- Hold the salt and pepper when preparing a meal and add it in after you’ve served your baby
- Use fresh chicken and homemade pizza sauce on our pizza’s (instead of ham or store-bought pizza sauce)
- Scoop out stir-fried meat and veggies prior to adding stir-fry sauce
- For homemade hamburgers, leave the seasonings out of some of the meat mixture.
What are the best first foods for baby-led weaning?
I guarantee that if you’ve looked into this question, you’ve heard some of the following answers (depending on who you ask!):
Start with rice cereal!
Start with pureed vegetables!
Start with avocado!
Start with meat!
Start with banana!
– Random people
So which is the correct answer? They are all correct, and the first food you offer your baby is your choice. There’s no one perfect answer for everyone. But that’s more fun for you, because you get to plan your baby’s menu!
Historically, the guidelines for starting solids were a little more structured. It was recommended that parents introduce one food at a time, waiting a few days in between to be able to recognize a potential food allergy. New guidelines aren’t as strict—it’s okay to introduce more than one food at a time, and there’s no need to follow a certain order of foods. Of course, this is all up to you as the parent and based on your comfort level.
If you or your partner have allergies, you may want to introduce common allergens (egg, peanut, nut, soy, fish, wheat, milk, sesame) one at a time to watch for reactions. This may also be the suggestion from your doctor, especially if baby also has shown signs of eczema, which goes hand-in-hand with some food allergies.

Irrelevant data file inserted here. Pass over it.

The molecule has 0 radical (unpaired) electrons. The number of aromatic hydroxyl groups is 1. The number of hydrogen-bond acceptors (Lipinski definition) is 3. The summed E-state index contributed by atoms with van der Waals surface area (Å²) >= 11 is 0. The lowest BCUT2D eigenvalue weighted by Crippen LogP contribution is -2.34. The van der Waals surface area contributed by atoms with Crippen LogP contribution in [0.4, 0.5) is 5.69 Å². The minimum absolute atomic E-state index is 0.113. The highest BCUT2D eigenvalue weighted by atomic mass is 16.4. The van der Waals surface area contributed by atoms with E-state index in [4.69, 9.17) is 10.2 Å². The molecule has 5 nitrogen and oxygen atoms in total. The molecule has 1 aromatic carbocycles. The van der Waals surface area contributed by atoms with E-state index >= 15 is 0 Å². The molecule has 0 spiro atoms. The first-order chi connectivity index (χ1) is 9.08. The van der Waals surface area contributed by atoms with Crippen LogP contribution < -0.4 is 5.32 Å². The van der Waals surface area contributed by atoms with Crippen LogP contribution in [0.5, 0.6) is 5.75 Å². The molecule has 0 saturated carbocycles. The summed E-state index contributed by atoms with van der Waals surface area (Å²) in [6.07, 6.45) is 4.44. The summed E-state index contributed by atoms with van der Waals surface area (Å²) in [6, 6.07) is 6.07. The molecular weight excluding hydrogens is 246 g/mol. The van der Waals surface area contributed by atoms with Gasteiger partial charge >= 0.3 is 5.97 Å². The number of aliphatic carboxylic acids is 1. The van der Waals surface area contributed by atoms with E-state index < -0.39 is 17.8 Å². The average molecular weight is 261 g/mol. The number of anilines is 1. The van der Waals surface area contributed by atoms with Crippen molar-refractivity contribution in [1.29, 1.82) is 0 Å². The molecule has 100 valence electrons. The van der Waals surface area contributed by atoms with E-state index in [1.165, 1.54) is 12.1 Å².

At 6 months, it’s safe to introduce all foods—vegetables, fruits, grains, meat, poultry, fish, eggs, natural nut and seed butters, and pasteurized dairy products, with the exception of bottles filled with fluid cow’s milk, and choking hazards (see above). In any order you’d like. Most babies are ready for a variety of food textures too. For more on appropriate textures month by month, keep reading.
Remember to make iron-rich foods the priority when starting solids
This is because baby’s iron stores are becoming depleted at 6 months and they require this nutrient from food for proper growth and development. Iron-rich foods include meats, poultry, fish, beans, lentils, and iron-fortified infant cereals. They don’t need to be the first foods your baby ever tastes, but you should offer iron-rich foods at least twice a day from the get-go.
Iron-rich foods for baby-led weaning and spoon-feeding
- Soft and tender pieces of meat or poultry
- Finely minced, ground, or mashed cooked meat
- Deboned fish
- Well-cooked whole eggs
- Beans and lentils
- Iron-fortified whole grain infant cereals
What if I’m raising my baby as vegetarian?
Solid foods can be introduced in the same way for vegetarian or vegan babies who eat mostly plant-based foods. Simply replace iron-rich meat with soft or mashed tofu, beans, lentils, and chickpeas. You can also offer eggs, full-fat yogurt, and cheese (if vegetarian).
Here’s some information on introducing allergenic foods to baby and on when and how to transition baby to cow’s milk. And if you’re looking for an amazing and safe way to introduce allergenic foods into babe’s diet, you must give Ready, Set, Food! a try! It’s the only product that dissolves easily in breastmilk and formula, so you don’t have to wait until your baby is eating solids.
Packaged, store-bought foods for baby-led weaning: